36th Annual Telluride Film Festival: Review

Anne Thompson, George
Gittoes, Nicholas Cage,
and Jason Reitman
at Labor Day seminar

The Telluride Film Festival invented downsizing: for 36 years, the directors of the event have selected just 20 – 30 movies from among the hundreds submitted to them each year, which explains why the celluloid celebration appeals to discriminating cinephiles. Elitist? Unapologetically. This year as every year, the Telluride Film Festival shunned the usual suspects, going out on a limb to inspire and educate.

The Telluride Film Festival is also about making connections. Over the long Labor Day weekend, the tail end of moviedom's so-called popcorn season (Memorial Day – Labor Day), actors, directors, cinematographers, producers, distributers, and buffs chat like long lost friends on Main Street, the Gondola, and in lines, about what gladdened, saddened and maddened.

Makes sense Jason Reitman's latest comedic triumph, "Up in the Air," should have had its world premiere in Telluride, the town that established the Oscar buzz for his "Juno." "Up in the Air" is, after all, about downsizing and making connections. Would lightning strike twice?

in "Up in the Air," George Clooney is at his insouciant best as the corporate hatchet man on the verge of reaching his goal of 10 million frequent flyer miles. Then he meets trouble in the form of Alex, a smart, sexy Vera Farmiga, a frequent flying femme fatale. Beneath the brisk satire is Reitman's richly nuanced meditation on modern loneliness: nowadays, in some way, we are all "Up in the Air."

Before Telluride Film Festival co-director Gary Meyer spilled the beans about the 2009 line-up, I wondered out loud if he and co-director Tom Luddy would succumb to the lure of the pop contagion de jour: vampires. Would they stick out their necks for a film like "Thirst," which had bagged a jury prize at Cannes, one of their favorite hunting grounds? Predictably, the Telluride Film Festival bucked the prevailing trend. In Telluride at least, Bill Compton did not get to become the new Brad Pitt. However, since the economic downturn hit warp speed last September, predators have infiltrated the zeitgeist: The appearance of beasts of prey in whatever form – and they are shape shifters   – on the silver screen is inevitable.

Turns out Alex in "Up in the Air" is a predator. (Not saying why because the truth would spoil the film's surprise ending.)

Q & A with John Hillcoat,
Kodi Smit-McPhee
and Viggo Mortensen

In another big movie,"The Road,"  based on the Pulitzer Prize-winning novel of the same name by Cormac McCarthy, predators are everywhere. Directed by John HIllcoat with breathtaking restraint, "The Road" tells the story of a father, Viggo Mortensen (one of this year's tributees), and his son, newcomer Kodi Smit-McPhee, as the "good guys" bent on one thing only, survival, having been handed a package with no instructions. Arrayed against them: cannibals who band together, preying on their fellow man, whoever is left, in a post-apocalyptic world, where the sun never shines and the landscape is unrelentingly gray. Hillcoat, screenwriter Joe Penhall – according to Hillcoat, the reclusive McCarthy loves the film – Mortensen, and Smit-McPhee will all get Oscar nods. And you can take that to the bank.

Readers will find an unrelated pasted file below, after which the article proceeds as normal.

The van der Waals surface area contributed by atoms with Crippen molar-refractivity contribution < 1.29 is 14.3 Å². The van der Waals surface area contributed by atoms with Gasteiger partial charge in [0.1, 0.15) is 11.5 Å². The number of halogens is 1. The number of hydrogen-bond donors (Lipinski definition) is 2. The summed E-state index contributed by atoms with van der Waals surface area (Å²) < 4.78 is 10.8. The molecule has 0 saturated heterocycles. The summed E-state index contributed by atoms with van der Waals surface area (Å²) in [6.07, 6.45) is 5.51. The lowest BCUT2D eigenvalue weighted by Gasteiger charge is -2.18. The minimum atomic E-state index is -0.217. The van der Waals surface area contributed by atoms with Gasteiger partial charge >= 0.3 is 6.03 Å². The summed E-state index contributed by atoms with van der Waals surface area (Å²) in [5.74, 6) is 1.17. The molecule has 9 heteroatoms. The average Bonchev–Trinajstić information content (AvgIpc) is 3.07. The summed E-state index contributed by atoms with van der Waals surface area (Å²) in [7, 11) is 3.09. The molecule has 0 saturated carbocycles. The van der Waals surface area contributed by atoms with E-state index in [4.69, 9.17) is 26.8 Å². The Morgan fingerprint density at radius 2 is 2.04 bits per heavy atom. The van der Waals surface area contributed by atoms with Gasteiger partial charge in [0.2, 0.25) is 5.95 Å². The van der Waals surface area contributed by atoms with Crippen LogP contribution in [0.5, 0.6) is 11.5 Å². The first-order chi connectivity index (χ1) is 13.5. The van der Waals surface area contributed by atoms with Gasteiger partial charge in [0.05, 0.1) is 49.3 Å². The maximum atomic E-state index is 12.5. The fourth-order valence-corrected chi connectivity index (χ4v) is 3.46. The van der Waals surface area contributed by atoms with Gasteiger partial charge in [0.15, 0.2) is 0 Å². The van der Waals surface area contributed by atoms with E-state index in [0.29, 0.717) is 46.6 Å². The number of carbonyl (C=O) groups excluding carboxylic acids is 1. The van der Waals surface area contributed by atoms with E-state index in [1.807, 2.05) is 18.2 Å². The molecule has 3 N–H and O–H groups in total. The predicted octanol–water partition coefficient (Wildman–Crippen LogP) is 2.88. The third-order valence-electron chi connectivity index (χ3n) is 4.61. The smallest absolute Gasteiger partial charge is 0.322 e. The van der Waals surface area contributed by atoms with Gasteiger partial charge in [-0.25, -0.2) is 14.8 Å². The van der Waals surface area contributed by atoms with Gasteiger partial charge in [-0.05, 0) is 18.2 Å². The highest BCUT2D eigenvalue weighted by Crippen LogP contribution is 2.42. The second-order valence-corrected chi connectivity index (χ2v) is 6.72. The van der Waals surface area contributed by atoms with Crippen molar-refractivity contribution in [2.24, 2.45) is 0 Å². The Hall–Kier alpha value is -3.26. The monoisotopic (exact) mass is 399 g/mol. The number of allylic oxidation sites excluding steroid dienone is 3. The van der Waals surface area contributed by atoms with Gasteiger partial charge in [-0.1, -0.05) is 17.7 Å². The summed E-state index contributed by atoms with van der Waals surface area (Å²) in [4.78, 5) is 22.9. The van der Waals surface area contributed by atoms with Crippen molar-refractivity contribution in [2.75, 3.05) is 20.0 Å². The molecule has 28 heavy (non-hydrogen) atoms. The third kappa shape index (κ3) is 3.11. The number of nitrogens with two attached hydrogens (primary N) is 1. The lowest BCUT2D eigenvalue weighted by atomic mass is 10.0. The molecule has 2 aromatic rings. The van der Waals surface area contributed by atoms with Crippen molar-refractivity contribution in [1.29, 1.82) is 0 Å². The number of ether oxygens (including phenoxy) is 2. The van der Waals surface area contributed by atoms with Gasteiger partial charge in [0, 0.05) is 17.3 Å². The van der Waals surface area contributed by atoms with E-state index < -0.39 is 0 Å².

There's war and very little peace in "The Last Station," a film by director/writer Michael Hoffman in an  another Telluride Fiilm Festival world premiere. "The Last Station" is based on a book by Jay Parini about the last days of Count Leo Tolstoy, the writer who became a fervent Christian anarchist and pacifist, turning his back on the privilege and opulence into which he was born.  Christopher Plummer is Tolstoy and Helen Mirren is his wife Sofya, going at it like Kate and Petruchio, even after 48 years of marriage. James McAvoy is Tolstoy's devoted secretary Valentin Bulgakov. Paul Giamatti is a sleazoid zealot, Vladimir Chertkov, the leader of the utopian movement Tolstoy founded. The predator? Depends on whose side you are on, Sofya's or Chertkov's. With a relatively limited number of movies to choose from and now 10, not five, films with a shot at Best Picture, "The Last Station" could get the nod. For sure, Mirren, Plummer and McAvoy are contenders.

Peter Sarsgaard's character, David, in "An Education": a predator with a Lolita fixation. This period film, set in 1960s London, tells the story of Jenny, a super smart 16-year-old headed for Oxford – or trouble. Jenny is Carey Mulligan, a 22-year-old British actress in a break-out performance reminiscent of Emma Watson in "Breaking the Waves," Audrey Tatou in "Amelie" and Audrey Hepburn, to whom the actress bears more than a passing resemblance, in just about anything. "An Education" is based on Observer journalist Lynn Barber's real-life experience. Could the film be this year's "Slumdog Millionaire?" Early buzz says good chance. Regardless, based on Sundance, Berlin, and now Telluride, there's an Oscar in Carey's future.